Conference to Discuss Minority Youth

Please join us on Thursday, October 27th for the FREE annual DMC Conference.  The conference will be held at the Orthopedic Institute from 7:30am-12:30pm.  The one-day DMC Conference will draw together parents, students, counselors, law enforcement, school staff, juvenile justice professionals, judges, State’s Attorney staff, and human services professionals to learn from national and local speakers.  The conference goals are to increase awareness of racial disparities in the juvenile justice system, explore existing and dreamed-of resources for youth and families of color and those who work with them, and improve how families and the community can work together to reduce the number of minority youth in the juvenile justice system.

If you are a black, Hispanic, Asian, or Native American youth in Sioux Falls, you are more likely to be arrested than your white classmates are.  If you are black, you are five times more likely to be arrested.  If you are Native American, you are ten times more likely to be arrested.  Even with the array of post-arrest diversion programs now available in Sioux Falls, a disproportionate number of minority youth still end up in juvenile detention, where they are separated from their school, family, and the workforce.  The Disproportionate Minority Contact Work Group focuses on helping our community and families work together to help minority youth avoid juvenile offenses and involvement with the juvenile justice system.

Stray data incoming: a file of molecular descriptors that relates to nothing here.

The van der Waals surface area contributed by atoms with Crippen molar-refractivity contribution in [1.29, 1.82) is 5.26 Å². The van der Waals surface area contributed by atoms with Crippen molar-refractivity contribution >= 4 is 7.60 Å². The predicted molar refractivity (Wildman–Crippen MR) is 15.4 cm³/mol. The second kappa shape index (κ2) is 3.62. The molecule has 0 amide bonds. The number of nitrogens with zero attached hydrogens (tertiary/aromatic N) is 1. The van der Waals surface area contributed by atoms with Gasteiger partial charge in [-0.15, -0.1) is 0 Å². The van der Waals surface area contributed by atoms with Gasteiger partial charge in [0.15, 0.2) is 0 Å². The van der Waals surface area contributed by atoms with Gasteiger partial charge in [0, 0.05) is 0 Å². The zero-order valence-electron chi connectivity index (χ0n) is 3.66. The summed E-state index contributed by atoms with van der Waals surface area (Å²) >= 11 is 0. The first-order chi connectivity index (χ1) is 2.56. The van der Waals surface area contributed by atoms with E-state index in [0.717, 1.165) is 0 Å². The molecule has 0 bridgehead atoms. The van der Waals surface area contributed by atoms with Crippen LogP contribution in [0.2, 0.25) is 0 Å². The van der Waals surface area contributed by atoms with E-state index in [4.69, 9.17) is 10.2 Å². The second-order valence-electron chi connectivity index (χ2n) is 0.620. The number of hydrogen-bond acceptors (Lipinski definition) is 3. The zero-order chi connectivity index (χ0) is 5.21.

An abundance of national research shows that punishment and incarceration, rather than restorative justice and rehabilitation, is harmful to youth and is associated with increased rates of re-offending, lower educational and vocational success, and incarceration later in life.  The national Youth Justice Work Group recommends 10 points for youth justice reform.  Our conference will address several of these points, including eliminating racial and ethnic disparities; engaging youth, families and community; improving cross-system collaboration; and creating a range of effective community-based supports.  When we can all work together effectively, the long-term benefits to Sioux Falls will be significant.  A 2009 Vanderbilt University study found that diverting just one youth from a life of crime, incarceration and unemployment would save society from $2 to $5 million over that youth’s lifetime.

Please come join us for an opportunity to learn more about DMC work and how you can best work with youth in our community to help them achieve success.

*To register for the conference, please email Annie.Brokenleg@LssSD.org with you name and contact info.

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